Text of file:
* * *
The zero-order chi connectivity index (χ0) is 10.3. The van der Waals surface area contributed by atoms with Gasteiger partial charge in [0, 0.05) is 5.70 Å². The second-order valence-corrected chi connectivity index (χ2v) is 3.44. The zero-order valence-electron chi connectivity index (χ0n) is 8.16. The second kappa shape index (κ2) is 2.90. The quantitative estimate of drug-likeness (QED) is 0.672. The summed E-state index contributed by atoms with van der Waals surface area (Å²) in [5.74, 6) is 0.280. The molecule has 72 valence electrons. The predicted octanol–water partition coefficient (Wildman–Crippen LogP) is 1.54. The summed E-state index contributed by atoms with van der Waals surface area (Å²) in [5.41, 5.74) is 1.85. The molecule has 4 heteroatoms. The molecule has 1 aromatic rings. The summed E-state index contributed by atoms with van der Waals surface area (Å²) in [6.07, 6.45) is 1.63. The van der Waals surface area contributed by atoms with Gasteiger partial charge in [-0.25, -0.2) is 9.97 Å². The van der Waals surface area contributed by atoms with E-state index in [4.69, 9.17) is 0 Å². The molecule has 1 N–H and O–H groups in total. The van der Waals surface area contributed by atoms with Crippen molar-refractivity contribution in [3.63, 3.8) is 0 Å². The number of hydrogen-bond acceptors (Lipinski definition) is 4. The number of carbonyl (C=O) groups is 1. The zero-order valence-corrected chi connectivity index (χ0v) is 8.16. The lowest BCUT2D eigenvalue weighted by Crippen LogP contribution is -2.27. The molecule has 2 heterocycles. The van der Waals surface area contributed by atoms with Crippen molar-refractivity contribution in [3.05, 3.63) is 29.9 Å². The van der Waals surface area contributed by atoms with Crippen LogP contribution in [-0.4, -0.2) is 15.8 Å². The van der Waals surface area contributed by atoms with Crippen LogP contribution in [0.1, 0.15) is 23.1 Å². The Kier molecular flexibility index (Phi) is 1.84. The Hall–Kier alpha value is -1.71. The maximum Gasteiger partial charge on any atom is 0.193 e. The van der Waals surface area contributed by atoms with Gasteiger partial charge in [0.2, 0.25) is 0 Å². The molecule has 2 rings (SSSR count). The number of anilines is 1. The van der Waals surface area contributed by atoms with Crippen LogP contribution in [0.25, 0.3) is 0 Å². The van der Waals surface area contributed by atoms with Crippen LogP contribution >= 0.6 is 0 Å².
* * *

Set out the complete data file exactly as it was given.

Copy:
The zero-order chi connectivity index (χ0) is 10.3. The van der Waals surface area contributed by atoms with Gasteiger partial charge in [0, 0.05) is 5.70 Å². The second-order valence-corrected chi connectivity index (χ2v) is 3.44. The zero-order valence-electron chi connectivity index (χ0n) is 8.16. The second kappa shape index (κ2) is 2.90. The quantitative estimate of drug-likeness (QED) is 0.672. The summed E-state index contributed by atoms with van der Waals surface area (Å²) in [5.74, 6) is 0.280. The molecule has 72 valence electrons. The predicted octanol–water partition coefficient (Wildman–Crippen LogP) is 1.54. The summed E-state index contributed by atoms with van der Waals surface area (Å²) in [5.41, 5.74) is 1.85. The molecule has 4 heteroatoms. The molecule has 1 aromatic rings. The summed E-state index contributed by atoms with van der Waals surface area (Å²) in [6.07, 6.45) is 1.63. The van der Waals surface area contributed by atoms with Gasteiger partial charge in [-0.25, -0.2) is 9.97 Å². The van der Waals surface area contributed by atoms with E-state index in [4.69, 9.17) is 0 Å². The molecule has 1 N–H and O–H groups in total. The van der Waals surface area contributed by atoms with Crippen molar-refractivity contribution in [3.63, 3.8) is 0 Å². The number of hydrogen-bond acceptors (Lipinski definition) is 4. The number of carbonyl (C=O) groups is 1. The zero-order valence-corrected chi connectivity index (χ0v) is 8.16. The lowest BCUT2D eigenvalue weighted by Crippen LogP contribution is -2.27. The molecule has 2 heterocycles. The van der Waals surface area contributed by atoms with Crippen molar-refractivity contribution in [3.05, 3.63) is 29.9 Å². The van der Waals surface area contributed by atoms with Crippen LogP contribution in [-0.4, -0.2) is 15.8 Å². The van der Waals surface area contributed by atoms with Crippen LogP contribution in [0.1, 0.15) is 23.1 Å². The Kier molecular flexibility index (Phi) is 1.84. The Hall–Kier alpha value is -1.71. The maximum Gasteiger partial charge on any atom is 0.193 e. The van der Waals surface area contributed by atoms with Gasteiger partial charge in [0.2, 0.25) is 0 Å². The molecule has 2 rings (SSSR count). The number of anilines is 1. The van der Waals surface area contributed by atoms with Crippen LogP contribution in [0.25, 0.3) is 0 Å². The van der Waals surface area contributed by atoms with Crippen LogP contribution >= 0.6 is 0 Å².